Used heavily within the paid search advertising industry, this is a measurement of the cost of every ad click. The CPC will depend on a number of factors, such as the relevancy of your website compared to the keyword you’re targeting. If you bid on your competitors’ hotel names, for example, then you’ll likely be penalized with a very high CPC. Generally, for a standard hotel in the U.S. the typical CPC could be between $1 and $4 for branded search, and a lot more for non-brand search.
Often used as part of a funnel (see definition), a drop-off is simply when a website visitor leaves the website. It could be for a perfectly normal reason, but “drop-offs” usually occur as part of a checkout process, so you want to avoid these.
Within Google Analytics the funnel is a feature that allows you to enter the key pages involved with completing a booking on your hotel website. First step may be visiting the homepage, second step may be viewing the rooms page, third step may be entering the booking page, all the way through to the confirmation page. When set up, this allows you to visually see when (and how often) users are leaving, or completing, their reservation.
Similar to a conversion (see definition), a goal is another feature that can be configured within Google Analytics and can be adjusted to suit your hotel’s particular strategy. A goal may be defined as a user visiting 4 or more pages, or subscribing to the newsletter, or spending a certain amount of money.
Goal conversion rate
This is the conversion rate of goals made on the website as a percentage. So if 5 people sign up to your hotel newsletter out of 100 visitors, this would be a conversion rate of 5%.
This is simply the page that a user “landed” on when first arriving on your website from an outside source. This term often describes pages used within paid search campaigns, or for organic search traffic.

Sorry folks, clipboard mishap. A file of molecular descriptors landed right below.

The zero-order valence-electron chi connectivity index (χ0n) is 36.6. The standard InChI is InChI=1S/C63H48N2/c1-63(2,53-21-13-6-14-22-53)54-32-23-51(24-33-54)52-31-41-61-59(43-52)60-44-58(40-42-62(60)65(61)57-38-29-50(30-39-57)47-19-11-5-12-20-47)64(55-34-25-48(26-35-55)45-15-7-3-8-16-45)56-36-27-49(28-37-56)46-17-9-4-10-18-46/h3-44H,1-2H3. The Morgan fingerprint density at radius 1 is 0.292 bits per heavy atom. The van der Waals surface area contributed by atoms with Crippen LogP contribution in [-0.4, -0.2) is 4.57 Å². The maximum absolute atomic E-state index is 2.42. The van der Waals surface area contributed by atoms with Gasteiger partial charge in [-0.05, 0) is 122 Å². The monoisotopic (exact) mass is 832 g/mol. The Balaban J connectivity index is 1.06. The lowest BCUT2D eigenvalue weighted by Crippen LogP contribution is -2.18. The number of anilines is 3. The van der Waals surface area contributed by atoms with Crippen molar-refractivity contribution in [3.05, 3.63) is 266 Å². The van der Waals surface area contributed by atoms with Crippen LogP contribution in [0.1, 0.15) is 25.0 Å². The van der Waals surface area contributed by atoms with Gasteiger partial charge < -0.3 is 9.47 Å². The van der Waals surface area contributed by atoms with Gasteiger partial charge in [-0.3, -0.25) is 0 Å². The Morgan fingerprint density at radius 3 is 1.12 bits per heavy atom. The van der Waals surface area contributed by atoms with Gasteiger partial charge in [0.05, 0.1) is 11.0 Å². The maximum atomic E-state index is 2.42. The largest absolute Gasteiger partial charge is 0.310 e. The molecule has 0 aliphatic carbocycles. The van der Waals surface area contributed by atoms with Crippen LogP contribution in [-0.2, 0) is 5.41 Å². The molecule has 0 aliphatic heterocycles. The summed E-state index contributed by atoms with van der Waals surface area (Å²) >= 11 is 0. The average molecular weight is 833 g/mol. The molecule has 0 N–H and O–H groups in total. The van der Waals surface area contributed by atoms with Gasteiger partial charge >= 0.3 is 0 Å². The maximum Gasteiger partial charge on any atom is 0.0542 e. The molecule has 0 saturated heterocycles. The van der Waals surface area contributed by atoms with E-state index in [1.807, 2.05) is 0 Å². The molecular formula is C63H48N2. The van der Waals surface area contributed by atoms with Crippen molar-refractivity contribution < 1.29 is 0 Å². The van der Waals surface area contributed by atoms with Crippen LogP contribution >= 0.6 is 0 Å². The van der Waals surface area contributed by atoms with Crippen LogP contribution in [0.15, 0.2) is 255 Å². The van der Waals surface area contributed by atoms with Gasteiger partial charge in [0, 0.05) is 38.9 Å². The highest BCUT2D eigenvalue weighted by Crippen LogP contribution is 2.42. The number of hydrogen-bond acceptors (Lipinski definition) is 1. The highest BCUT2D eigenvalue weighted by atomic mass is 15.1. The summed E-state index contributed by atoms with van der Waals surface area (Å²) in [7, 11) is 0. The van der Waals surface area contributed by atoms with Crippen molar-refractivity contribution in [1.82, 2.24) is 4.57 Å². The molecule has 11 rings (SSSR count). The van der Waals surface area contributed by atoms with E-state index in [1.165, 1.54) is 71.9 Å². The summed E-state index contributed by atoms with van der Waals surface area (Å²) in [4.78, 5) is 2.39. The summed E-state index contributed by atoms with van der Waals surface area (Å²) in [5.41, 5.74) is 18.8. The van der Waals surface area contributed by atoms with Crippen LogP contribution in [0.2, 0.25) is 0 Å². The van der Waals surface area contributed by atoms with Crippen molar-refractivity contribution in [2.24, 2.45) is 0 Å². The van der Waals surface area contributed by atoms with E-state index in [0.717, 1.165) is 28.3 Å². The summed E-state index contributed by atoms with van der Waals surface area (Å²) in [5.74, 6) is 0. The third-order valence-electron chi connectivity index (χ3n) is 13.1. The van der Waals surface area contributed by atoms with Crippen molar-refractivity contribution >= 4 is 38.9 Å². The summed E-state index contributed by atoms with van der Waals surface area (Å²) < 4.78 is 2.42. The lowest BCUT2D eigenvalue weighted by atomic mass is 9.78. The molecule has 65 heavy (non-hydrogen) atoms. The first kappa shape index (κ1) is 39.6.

This refers to a web analytics model that gives primary credit for a sale (or conversion) to the last source that sent the traffic to the site. For example, if a user clicks on your social media ad to get to your site, leaves, then comes back via an email campaign to book your hotel, the email receives credit for the booking.
A new session is simply a measure of when a new or unique visit takes place on the hotel website (see definition for Sessions).
This is a measure of the number of users that have visited your website. It’s important to note that if a user returns from another device (mobile or tablet, for example) they’ll be counted as a new user.
Pages per session
This is a measure of the number of pages a user has accessed during a session. A session by default within Analytics is 30 minutes.
Pay per click (PPC)
This is any form of online advertising that uses a pay-per-click model, such as Google AdWords or Bing Ads. You will typically define a list of keywords to “bid” on, and an auction determines which ad will be displayed. Because the advertiser generally pays for every click received on the advert (impressions are free in this case), the term PPC is given.
Return on investment (ROI)
Same as its traditional definition, ROI is a measure of returns on expenditures. For example, a hotel that spends $1,000 on a Google AdWords campaign that generates $5,000 in reservations got a campaign ROI of 5:1, or 500%.
Used heavily within Google Analytics, a session is a measurement of a group of interactions that take place on your hotel’s website during a specific period of time (30 minutes as set by default). One individual user can be responsible for a number of sessions, such as pages visited, over the 30-minute measurement period.
Split tests (A/B test)
A split test is a way of measuring the effectiveness of a particular campaign by testing two versions of it with your target audience. For example, you can test ad copy to see which gets more click-throughs, or the design of a landing page to see which gets more reservations. The goal of a split test is to improve the overall effectiveness of a website or marketing campaign.
Unique visitor or User
This term describes individual visitors to your website. Within Google Analytics you often see a figure for total number of Users (individuals), and total Sessions (the total visits made by these individual users).